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Triple Crown-winning trainer Mike Keogh among those watching Mighty Heart's quest

TORONTO — Mike Keogh finds himself in a similar position to the surviving members of the 1972 Miami Dolphins. Miami remains the NFL's last unbeaten team, capping a perfect 17-0 run by downing Washington 14-7 in the Super Bowl.

TORONTO — Mike Keogh finds himself in a similar position to the surviving members of the 1972 Miami Dolphins.

Miami remains the NFL's last unbeaten team, capping a perfect 17-0 run by downing Washington 14-7 in the Super Bowl. There've been reports over the years that whenever the league's last undefeated teams lose, some of the Dolphins' surviving members gather to toast the continuation of their record.

In 2003, the Keogh-trained colt Wando captured the Canadian Triple Crown with a 1 1/2-length victory in the $400,000 Breeders' Stakes with Patrick Husbands aboard. No horse has accomplished the feat since. 

On Oct. 24, Mighty Heart will have an opportunity to become just the eighth Canadian-bred horse — and first since Wando — to record the elusive sweep. Trainer Josie Carroll said earlier this week her one-eyed colt is being pointed towards the Breeders' Stakes at Woodbine Racetrack in Toronto after winning the Queen's Plate and Prince of Wales Stakes within a 17-day span.

"He's an easy horse to cheer for," the amiable Keogh said in a telephone interview. "I love the story, the owner-breeder is a small operation and I love to see that.

"But obviously, it would be bitter-sweet as well. You'd still like Wando to be the last Triple Crown winner. I'd be lying if I didn't say that."

However, the veteran Woodbine trainer also understands the tremendous lift a Triple Crown win would provide Canada's horse-racing community during a global pandemic — especially one delivered by a horse that lost an eye as a foal in a paddock accident, then burst on to the scene in 2020 with a wire-to-wire, 7 1/2-length win in the Plate as a 13-1 long shot at Woodbine.

For good measure, Mighty Heart came from third off the final turn at the Prince of Wales on Sept. 29 for another impressive win, this time as the 6-5 race favourite in Fort Erie, Ont.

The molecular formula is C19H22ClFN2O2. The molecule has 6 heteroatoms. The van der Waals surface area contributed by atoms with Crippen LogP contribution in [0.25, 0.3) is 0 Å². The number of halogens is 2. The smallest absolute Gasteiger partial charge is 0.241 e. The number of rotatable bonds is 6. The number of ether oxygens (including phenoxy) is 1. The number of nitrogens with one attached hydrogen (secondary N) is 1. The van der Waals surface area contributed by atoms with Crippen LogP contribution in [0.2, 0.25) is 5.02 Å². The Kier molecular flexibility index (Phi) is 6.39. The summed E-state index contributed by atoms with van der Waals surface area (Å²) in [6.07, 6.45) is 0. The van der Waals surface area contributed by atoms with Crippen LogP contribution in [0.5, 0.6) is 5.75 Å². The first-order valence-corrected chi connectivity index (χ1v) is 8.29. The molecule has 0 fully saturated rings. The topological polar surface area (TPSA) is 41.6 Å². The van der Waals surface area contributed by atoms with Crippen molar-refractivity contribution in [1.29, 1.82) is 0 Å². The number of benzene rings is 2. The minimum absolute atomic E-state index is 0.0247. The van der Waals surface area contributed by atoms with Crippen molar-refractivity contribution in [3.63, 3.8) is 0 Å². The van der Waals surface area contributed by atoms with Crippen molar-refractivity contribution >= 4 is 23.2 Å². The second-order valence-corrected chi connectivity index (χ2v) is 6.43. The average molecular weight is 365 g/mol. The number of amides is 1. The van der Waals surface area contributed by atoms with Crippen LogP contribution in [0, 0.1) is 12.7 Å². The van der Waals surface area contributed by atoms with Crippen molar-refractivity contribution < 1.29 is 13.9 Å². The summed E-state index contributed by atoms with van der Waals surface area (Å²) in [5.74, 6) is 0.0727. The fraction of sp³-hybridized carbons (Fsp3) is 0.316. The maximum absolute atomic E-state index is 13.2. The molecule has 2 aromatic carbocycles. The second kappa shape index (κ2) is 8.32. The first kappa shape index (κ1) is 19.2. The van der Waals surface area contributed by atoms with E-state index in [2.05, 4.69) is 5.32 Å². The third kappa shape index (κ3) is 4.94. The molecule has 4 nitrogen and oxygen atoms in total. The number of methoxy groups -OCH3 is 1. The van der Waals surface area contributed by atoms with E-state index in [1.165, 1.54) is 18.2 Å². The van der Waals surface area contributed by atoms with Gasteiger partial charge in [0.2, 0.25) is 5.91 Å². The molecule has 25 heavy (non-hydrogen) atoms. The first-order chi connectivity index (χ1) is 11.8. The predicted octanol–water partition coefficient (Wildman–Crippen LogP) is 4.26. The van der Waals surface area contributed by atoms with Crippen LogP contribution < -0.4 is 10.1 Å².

"He was on the lead in the Plate and rated in the Prince of Wales so he looks like he's pretty easy to handle in a race," Keogh said. "If there was a lot of speed in the Breeders' he could sit off it and if there was no speed he could go to the lead.

"He looks like he's a very quality horse . . . he's certainly improving with every race." 

The Prince of Wales victory was Mighty Heart's third in four races. Overall, he has three wins and a third-place finish in six career starts, all coming this year, for $688,003 in earnings.

Carroll is in a 25-day window to prepare Mighty Heart for the Breeders' Stakes, a 1 1/2-mile turf race. After Wando's win at Fort Erie, Keogh's goal was to keep his horse happy and rested.

"After the Prince of Wales, I didn't do a whole lot with him," Keogh said. "Freshness is the main thing because it's a tough campaign."

The Canadian Triple Crown is a true test for a horse. Not only do the races vary in length, they're run on different surfaces (Tapeta, dirt and grass).

Unfortunately for Keogh, two key figures in the '03 Triple Crown run have departed. 

Wando was retired to stand stud in '05 and died in January 2014. The horse won 11 of 23 races and earned $2.6 million before being inducted into Canadian Horse Racing Hall of Fame in 2014. 

Gus Schickedanz, who bred and owned Wando, died in June 2019 at the age of 90. He was enshrined in the Canadian Horse Racing Hall of Fame in 2009.

"I miss them both terribly," said Keogh, who was named for induction into the Canadian Horse Racing Hall of Fame earlier this year.

Keogh, who grew up in Epsom, England, said Wando always had a pleasant demeanour and was an easy horse to train. That is, once he left his stall. 

"He was very claustrophobic," Keogh said. "He didn't like being in his stall so we tried to keep him out as much as we could."

In 2003, Keogh trained both Wando and stablemate Mobil and said the two were polar opposites.

"Wando was an absolute gentleman," Keogh said. "Mobil was like the kind of guy you'd want behind you in a pub if you got into a punch-up.

"He'd be right there beating them all up. But Wando, he'd be there chatting up the ladies."

While chasing a Triple Crown was exciting, Keogh said it was also very nerve-racking.

"The most nervous I've ever been in my life was when they were loading into the gate on that final leg," said Keogh. "I've always been a typically nervous person but Wando had such a big following and it was a lot of pressure.

"After the race it was really nice to let all the steam off."

Like Wando, Mighty Heart has earned plenty of fans.

"So many people have fallen in love with this horse from the start of the Triple Crown," Mighty Heart's owner-breeder Lawrence Cordes said after the Prince of Wales. "It makes my heart feel so good that so many people are excited."

Weather may be a factor in the Breeders' Stakes as a lot of rain could make for a softer turf course.

"The thing with us over here is we hardly get to run on a soft turf course," Keogh said. "So we don't know if our horses can handle it."

Once again there will be no spectators at Woodbine for the Breeders' Stakes — no fans attended the Plate or Prince of Wales due to the COVID-19 pandemic. But Keogh, for one, will be watching Mighty Heart's Triple Crown quest.

"For sure," he said. "I wouldn't miss it."

This report by The Canadian Press was first published Oct. 9, 2020.

Dan Ralph, The Canadian Press

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